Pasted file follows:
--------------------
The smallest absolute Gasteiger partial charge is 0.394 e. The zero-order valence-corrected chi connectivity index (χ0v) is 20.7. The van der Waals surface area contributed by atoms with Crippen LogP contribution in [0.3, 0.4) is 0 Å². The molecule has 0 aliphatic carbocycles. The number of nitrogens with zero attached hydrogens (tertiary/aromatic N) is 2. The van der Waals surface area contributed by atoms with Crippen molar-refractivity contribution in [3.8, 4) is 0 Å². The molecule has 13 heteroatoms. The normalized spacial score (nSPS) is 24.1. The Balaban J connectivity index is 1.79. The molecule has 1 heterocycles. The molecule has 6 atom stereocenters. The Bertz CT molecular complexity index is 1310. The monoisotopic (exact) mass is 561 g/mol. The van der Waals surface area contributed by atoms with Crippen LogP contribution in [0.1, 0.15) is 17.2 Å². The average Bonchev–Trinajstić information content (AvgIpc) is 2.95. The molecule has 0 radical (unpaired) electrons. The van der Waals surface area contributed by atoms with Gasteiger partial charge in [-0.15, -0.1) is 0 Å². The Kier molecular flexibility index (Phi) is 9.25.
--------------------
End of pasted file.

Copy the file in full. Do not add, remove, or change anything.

The smallest absolute Gasteiger partial charge is 0.394 e. The zero-order valence-corrected chi connectivity index (χ0v) is 20.7. The van der Waals surface area contributed by atoms with Crippen LogP contribution in [0.3, 0.4) is 0 Å². The molecule has 0 aliphatic carbocycles. The number of nitrogens with zero attached hydrogens (tertiary/aromatic N) is 2. The van der Waals surface area contributed by atoms with Crippen molar-refractivity contribution in [3.8, 4) is 0 Å². The molecule has 13 heteroatoms. The normalized spacial score (nSPS) is 24.1. The Balaban J connectivity index is 1.79. The molecule has 1 heterocycles. The molecule has 6 atom stereocenters. The Bertz CT molecular complexity index is 1310. The monoisotopic (exact) mass is 561 g/mol. The van der Waals surface area contributed by atoms with Crippen LogP contribution in [0.1, 0.15) is 17.2 Å². The average Bonchev–Trinajstić information content (AvgIpc) is 2.95. The molecule has 0 radical (unpaired) electrons. The van der Waals surface area contributed by atoms with Gasteiger partial charge in [-0.15, -0.1) is 0 Å². The Kier molecular flexibility index (Phi) is 9.25.